Opinion | Mon, 30 Sep 2013
Faith schools have been getting a bit of a bad press lately. Despite the fact that successive Governments have encouraged them, parents are far from convinced.
The churches and mosques, of course, are taking full advantage of the Government's enthusiasm and expanding their reach into education as fast as they can. Large proportions of the new schools that are opening are now under the control of one religion or another, and the take-over continues at a pace.
Can it be a coincidence that the report comes only months after education secretary Michael Gove announced he is hoping to ramp up the involvement of the Church of England in the running of secular state schools? In July, it emerged that Church of England schools will soon be able to take over the running of non-faith schools, as long as they preserve their non-faith character.
What is this expansionism all about, really? For the answer, we can look at the words of Bishop John Pritchard, the Church of England's education supremo, who told the General Synod last year:
"Do we train our clergy for that opportunity or do we see engagement with schools as optional? The clergy ought to have a camp bed in there for heaven's sake! We don't have to bemoan the fact that our Sunday school has collapsed if there are 200 children at the local church school. The first big challenge is truly owning the centrality of our church schools in our mission and that's a real culture change…
"Make no mistake, the days of equivocation are over. Church schools are under suspicion or attack in many corners of society. I've been involved in debates on the Today Programme, the Time Educational Festival at Wellington, in academic seminars and newspaper articles.
"The pressure is on. And our response must not be defensive but confidently on the front foot. We have so much to offer. In an age of creeping scepticism about religion we know we have the greatest story ever lived, one with never ending relevance to every human life. So we need to make sure our schools are so rooted in the Great Story, so distinctively Christian in beliefs, values and behaviour, that people will be thrilled and challenged by what they see. We are working on a new scheme for teaching Christianity in our schools and on what a teaching curriculum looks like when it reflects in every part, the Christian spiritual foundation of the schools life."
There is an urgency because the churches know that religious schools are increasingly unpopular. The churches want as many schools as possible under their control before the tide turns against them. They know that once schools are in their grasp it is almost impossible to remove them.
So, now comes the propaganda response that Bishop Pritchard promised. Groups that have worries about faith schools — whether because of the unjust privileges they enjoy, such as the Accord Coalition and Fair Admissions campaign — or those that are opposed to religious schools in principle, like the National Secular Society, have been making more and more people think about what is going on.
At the NSS we receive almost daily emails from parents concerned about the level of religious pressure their children are being subjected to. Tackling the undue influence of religion is schools isn't easy. The law favours the indoctrinators. The free school system is going to make it worse, as they are given leeway to do almost anything they want in terms of religion.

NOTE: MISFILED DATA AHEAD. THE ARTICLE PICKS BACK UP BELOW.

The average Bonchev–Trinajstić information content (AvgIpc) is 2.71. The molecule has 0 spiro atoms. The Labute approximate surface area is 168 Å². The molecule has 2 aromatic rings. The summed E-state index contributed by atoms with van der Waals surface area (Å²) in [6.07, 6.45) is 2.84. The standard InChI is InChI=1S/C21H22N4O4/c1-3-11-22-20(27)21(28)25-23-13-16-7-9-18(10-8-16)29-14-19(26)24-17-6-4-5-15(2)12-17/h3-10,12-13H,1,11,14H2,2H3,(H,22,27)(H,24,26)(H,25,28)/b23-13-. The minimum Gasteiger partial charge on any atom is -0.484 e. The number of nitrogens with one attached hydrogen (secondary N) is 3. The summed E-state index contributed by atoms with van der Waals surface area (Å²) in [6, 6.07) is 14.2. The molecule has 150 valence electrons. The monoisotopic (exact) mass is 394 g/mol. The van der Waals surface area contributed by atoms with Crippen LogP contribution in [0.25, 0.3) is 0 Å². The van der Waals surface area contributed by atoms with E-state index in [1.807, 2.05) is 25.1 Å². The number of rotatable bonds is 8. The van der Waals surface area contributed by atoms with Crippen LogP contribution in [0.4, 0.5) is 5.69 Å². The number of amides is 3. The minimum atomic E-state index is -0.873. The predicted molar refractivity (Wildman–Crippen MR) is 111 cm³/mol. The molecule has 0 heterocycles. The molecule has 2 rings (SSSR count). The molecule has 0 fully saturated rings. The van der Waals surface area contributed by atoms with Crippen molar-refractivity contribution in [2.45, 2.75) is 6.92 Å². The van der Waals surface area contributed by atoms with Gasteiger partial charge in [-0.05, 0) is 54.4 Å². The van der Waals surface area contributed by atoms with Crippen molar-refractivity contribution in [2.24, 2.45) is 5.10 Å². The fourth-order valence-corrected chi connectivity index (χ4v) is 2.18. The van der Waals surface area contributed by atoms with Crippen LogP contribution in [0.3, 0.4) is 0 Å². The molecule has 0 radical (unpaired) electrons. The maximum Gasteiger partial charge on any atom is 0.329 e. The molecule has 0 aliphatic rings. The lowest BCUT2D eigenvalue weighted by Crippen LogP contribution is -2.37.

Now the Theos Christian think tank has joined the fray with a supposed investigation into the value of "faith schools" entitled "More than an Educated Guess".
(That, by the way, is the same Theos think-tank that was started in 2006 by Rowan Williams, the-then Archbishop of Canterbury and Cardinal Cormac Murphy O'Connor – so it's utterly objective, of course.)
Unsurprisingly, after examining the evidence, Theos comes down generally in favour of faith schools. There are a few caveats – yes, they accept that there is an element of social exclusion due to the way "faith schools" are allowed to select pupils, and this also reflects in the academic performance. "The evidence that the higher academic attainment of faith schools is due to something other than pupil selection criteria is weak," the report says and recommends: "Schools should move away from justifying the religious character of their school on the basis of exam results alone."
So, the much-lauded "faith effect" is not the explanation for their performance, and at least that is one conclusion we can agree with.
But what about divisions in society caused by religious schools? Are faith schools aiding or hindering social cohesion?
Writing about the report on Huffington Post one of its authors, Elizabeth Oldfield, criticises a blog by me on the NSS website which drew attention to the way Islamic schools are being hijacked by extreme religious groups and the system exploited by sinister interests.
My point was that there cannot possibly be social cohesion when schools are encouraging children to embrace a culture that is not just alien, but in some instance hostile to that of most British people.
Ms Oldfield, however, says: "Our review of the evidence showed there is little reason to be concerned about this, as the 'schools with a religious character' (as they officially known) are at least as good at other schools at promoting cohesion, and possibly better."
This sounds rather complacent when read beside a story in this week's Sunday Times that began:
"Former MI5 agents have been recruited to crack down on extremism in schools following evidence that Islamic fundamentalists are trying to take over some state primaries.